‘How to move to Canada’ was top search after Trump win

Brittany A. Roston - Mar 2, 2016, 6:33 pm CST
‘How to move to Canada’ was top search after Trump win

It happens every election season: things get heated, a politician gets a lot of attention, and people start vowing to move to Canada if he or she ends up victorious. It appears Super Tuesday was the tipping point this time around, and many are pointing to Trump as the cause. Google’s top search following Trump’s (frankly baffling) victory was ‘How to move to Canada,’ with Google confirming the influx of queries.

Google Trends decided to get political, and fired off a tweet reading: “Searches for “Move to Canada” are higher than at any time in Google history #SuperTuesday.” And, yes, the same searches spiked after George W. Bush was re-elected. This time around, though, the numbers more than doubled:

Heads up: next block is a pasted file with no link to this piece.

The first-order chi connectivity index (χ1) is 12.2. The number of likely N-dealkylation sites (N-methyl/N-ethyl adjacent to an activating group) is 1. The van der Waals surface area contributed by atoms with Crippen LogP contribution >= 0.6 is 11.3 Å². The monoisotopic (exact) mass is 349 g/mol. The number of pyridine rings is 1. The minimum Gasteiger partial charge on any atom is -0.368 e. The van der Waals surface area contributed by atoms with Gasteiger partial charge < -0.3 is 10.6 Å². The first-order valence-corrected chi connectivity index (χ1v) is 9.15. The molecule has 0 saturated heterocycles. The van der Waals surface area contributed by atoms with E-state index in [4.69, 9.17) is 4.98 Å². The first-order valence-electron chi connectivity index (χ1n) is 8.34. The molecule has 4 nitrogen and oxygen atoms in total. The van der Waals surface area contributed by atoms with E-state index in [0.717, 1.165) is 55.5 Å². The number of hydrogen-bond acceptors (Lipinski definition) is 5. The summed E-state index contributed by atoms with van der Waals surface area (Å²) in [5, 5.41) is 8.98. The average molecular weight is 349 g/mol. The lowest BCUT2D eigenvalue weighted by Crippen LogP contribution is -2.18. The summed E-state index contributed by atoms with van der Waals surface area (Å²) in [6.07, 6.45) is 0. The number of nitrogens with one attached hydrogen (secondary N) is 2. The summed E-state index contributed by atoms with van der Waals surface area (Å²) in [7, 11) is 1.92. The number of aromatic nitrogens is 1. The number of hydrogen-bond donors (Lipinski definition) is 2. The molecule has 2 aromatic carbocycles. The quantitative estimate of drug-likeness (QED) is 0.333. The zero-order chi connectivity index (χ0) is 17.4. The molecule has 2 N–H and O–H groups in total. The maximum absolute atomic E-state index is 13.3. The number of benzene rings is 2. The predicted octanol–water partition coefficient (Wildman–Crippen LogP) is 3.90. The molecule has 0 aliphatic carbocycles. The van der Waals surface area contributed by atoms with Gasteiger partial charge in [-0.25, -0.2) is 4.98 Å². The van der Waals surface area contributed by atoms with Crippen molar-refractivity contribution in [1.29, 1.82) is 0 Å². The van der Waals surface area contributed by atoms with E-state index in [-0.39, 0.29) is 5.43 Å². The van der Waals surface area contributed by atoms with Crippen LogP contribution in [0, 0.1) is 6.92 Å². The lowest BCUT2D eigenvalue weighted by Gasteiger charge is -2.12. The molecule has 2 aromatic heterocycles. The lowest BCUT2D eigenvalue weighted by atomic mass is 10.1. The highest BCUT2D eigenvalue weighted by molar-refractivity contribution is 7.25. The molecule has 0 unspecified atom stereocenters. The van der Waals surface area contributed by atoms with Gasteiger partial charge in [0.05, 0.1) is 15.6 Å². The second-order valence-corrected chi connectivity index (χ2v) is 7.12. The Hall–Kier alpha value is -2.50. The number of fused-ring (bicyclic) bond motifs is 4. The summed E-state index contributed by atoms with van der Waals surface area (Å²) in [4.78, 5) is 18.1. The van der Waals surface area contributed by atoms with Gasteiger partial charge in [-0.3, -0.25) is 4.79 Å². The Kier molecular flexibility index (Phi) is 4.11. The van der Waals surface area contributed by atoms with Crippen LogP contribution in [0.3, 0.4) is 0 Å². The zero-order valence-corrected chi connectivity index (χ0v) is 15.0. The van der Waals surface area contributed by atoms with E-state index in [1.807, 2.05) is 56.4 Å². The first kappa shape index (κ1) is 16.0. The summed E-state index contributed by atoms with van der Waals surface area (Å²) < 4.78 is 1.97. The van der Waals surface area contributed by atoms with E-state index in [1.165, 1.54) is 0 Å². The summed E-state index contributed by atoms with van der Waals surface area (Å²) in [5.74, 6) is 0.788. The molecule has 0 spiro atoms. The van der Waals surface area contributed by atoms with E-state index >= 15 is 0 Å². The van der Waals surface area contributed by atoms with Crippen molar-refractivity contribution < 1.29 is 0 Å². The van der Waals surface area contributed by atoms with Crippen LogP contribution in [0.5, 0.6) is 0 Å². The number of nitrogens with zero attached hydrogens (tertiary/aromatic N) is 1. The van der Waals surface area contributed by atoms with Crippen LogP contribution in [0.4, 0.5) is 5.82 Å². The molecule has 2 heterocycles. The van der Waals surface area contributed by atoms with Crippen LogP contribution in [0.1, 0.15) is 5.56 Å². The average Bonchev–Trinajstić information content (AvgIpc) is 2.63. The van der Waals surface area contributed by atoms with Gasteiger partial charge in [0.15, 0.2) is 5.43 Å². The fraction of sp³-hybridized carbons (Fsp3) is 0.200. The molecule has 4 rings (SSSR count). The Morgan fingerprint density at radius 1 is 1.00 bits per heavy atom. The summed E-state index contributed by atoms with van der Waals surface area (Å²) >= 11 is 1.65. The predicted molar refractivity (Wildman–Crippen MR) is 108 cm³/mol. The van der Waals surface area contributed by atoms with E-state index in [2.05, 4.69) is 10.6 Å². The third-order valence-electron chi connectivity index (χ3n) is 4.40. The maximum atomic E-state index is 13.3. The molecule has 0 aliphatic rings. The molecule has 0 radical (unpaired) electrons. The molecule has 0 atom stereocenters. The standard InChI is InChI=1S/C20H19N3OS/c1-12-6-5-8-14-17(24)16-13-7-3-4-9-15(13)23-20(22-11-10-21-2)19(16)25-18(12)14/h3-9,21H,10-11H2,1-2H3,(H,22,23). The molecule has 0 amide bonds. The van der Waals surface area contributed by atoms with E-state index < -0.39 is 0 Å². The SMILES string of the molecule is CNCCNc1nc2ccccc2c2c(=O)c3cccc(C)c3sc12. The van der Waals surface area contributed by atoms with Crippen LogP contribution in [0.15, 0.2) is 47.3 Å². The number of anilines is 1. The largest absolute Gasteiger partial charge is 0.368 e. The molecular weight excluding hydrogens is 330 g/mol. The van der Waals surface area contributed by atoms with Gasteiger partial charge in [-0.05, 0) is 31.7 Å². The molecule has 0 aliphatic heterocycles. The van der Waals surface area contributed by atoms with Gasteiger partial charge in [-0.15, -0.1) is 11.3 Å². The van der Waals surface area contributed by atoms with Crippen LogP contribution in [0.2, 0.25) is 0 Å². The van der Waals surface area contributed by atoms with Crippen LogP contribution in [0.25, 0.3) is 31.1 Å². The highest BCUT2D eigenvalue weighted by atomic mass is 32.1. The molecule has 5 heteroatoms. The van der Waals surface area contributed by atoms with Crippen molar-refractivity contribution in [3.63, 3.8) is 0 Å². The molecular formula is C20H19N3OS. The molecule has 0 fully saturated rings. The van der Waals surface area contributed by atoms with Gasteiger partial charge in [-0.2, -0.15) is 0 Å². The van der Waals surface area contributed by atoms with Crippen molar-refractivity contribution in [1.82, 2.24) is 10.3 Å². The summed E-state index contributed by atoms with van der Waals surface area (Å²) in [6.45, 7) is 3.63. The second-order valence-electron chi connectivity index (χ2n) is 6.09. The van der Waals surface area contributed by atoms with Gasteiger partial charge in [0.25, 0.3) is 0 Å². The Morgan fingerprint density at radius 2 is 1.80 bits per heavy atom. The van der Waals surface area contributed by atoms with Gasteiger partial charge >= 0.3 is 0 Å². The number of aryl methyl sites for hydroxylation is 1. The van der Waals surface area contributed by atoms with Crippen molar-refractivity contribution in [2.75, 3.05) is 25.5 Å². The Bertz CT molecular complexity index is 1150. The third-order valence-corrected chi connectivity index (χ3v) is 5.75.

Trump, in case you missed the results, won in seven states on Super Tuesday, beating out other republican candidates including Ted Cruz and Marco Rubio. Those states are Vermont, Massachusetts, Virginia, Tennessee, Arkansas, Alabama, and Georgia. Cruz took Texas, Oklahoma, and Alaska, and Rubio only scored Minnesota.

On the Democrat’s side of things, Hillary Clinton beat out Bernie Sanders, taking seven states as well: Alabama, Arkansas, Texas, Georgia, Tennessee, Virginia, and Massachusetts. Sanders won in Colorado, Oklahoma, Vermont, and Minnesota.

Google Trends, of course, is a hot bed of interesting data where you can check out selected trends following the Super Tuesday results. For example, you can see which politician was most searched in each county in some states, as well as searches for each candidate in both parities by the hour. On the Republican side of things, Trump was the top search query in all seven states among red politicians.

Searches for Sanders and Clinton, meanwhile, were much, much closer in all states except Vermont, where Sanders was notably more popular. In most cases, searches for the two were just about the same:

Interested in overall Election 2016 search data? Google has put together an interactive page on trends with all the colorful, beautiful data. See it here.

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